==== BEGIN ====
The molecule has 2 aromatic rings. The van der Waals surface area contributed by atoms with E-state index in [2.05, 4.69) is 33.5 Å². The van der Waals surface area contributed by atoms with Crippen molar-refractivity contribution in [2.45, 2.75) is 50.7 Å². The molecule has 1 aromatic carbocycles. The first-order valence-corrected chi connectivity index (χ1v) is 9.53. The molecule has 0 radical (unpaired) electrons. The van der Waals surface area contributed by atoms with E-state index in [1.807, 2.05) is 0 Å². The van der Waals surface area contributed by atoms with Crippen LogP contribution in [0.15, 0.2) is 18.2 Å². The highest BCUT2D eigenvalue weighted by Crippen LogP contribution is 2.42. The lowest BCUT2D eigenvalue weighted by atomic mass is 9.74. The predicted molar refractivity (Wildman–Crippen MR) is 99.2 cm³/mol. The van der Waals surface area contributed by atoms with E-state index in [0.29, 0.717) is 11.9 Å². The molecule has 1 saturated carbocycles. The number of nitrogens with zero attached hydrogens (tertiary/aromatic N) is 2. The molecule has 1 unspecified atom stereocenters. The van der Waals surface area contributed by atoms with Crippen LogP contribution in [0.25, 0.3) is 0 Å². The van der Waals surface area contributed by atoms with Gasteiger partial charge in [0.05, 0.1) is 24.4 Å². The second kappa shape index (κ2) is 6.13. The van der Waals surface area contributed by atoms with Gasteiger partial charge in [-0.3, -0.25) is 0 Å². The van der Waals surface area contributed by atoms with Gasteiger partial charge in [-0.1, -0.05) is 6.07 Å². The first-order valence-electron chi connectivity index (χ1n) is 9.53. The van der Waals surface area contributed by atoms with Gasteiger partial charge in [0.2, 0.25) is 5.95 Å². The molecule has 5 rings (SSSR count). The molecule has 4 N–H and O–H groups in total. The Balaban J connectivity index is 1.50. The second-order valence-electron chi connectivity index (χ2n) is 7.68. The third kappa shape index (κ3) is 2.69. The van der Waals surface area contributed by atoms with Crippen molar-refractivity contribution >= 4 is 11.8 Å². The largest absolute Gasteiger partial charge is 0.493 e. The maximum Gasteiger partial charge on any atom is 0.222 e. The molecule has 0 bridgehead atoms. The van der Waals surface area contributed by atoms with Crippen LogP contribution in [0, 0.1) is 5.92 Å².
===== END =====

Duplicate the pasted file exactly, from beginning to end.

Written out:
The molecule has 2 aromatic rings. The van der Waals surface area contributed by atoms with E-state index in [2.05, 4.69) is 33.5 Å². The van der Waals surface area contributed by atoms with Crippen molar-refractivity contribution in [2.45, 2.75) is 50.7 Å². The molecule has 1 aromatic carbocycles. The first-order valence-corrected chi connectivity index (χ1v) is 9.53. The molecule has 0 radical (unpaired) electrons. The van der Waals surface area contributed by atoms with E-state index in [1.807, 2.05) is 0 Å². The van der Waals surface area contributed by atoms with Crippen LogP contribution in [0.15, 0.2) is 18.2 Å². The highest BCUT2D eigenvalue weighted by Crippen LogP contribution is 2.42. The lowest BCUT2D eigenvalue weighted by atomic mass is 9.74. The predicted molar refractivity (Wildman–Crippen MR) is 99.2 cm³/mol. The van der Waals surface area contributed by atoms with E-state index in [0.29, 0.717) is 11.9 Å². The molecule has 1 saturated carbocycles. The number of nitrogens with zero attached hydrogens (tertiary/aromatic N) is 2. The molecule has 1 unspecified atom stereocenters. The van der Waals surface area contributed by atoms with Crippen LogP contribution in [0.25, 0.3) is 0 Å². The van der Waals surface area contributed by atoms with Gasteiger partial charge in [0.05, 0.1) is 24.4 Å². The second kappa shape index (κ2) is 6.13. The van der Waals surface area contributed by atoms with Gasteiger partial charge in [-0.3, -0.25) is 0 Å². The van der Waals surface area contributed by atoms with Gasteiger partial charge in [-0.1, -0.05) is 6.07 Å². The first-order valence-electron chi connectivity index (χ1n) is 9.53. The van der Waals surface area contributed by atoms with Gasteiger partial charge in [0.2, 0.25) is 5.95 Å². The molecule has 5 rings (SSSR count). The molecule has 4 N–H and O–H groups in total. The Balaban J connectivity index is 1.50. The second-order valence-electron chi connectivity index (χ2n) is 7.68. The third kappa shape index (κ3) is 2.69. The van der Waals surface area contributed by atoms with Crippen molar-refractivity contribution >= 4 is 11.8 Å². The largest absolute Gasteiger partial charge is 0.493 e. The maximum Gasteiger partial charge on any atom is 0.222 e. The molecule has 0 bridgehead atoms. The van der Waals surface area contributed by atoms with Crippen LogP contribution in [0, 0.1) is 5.92 Å².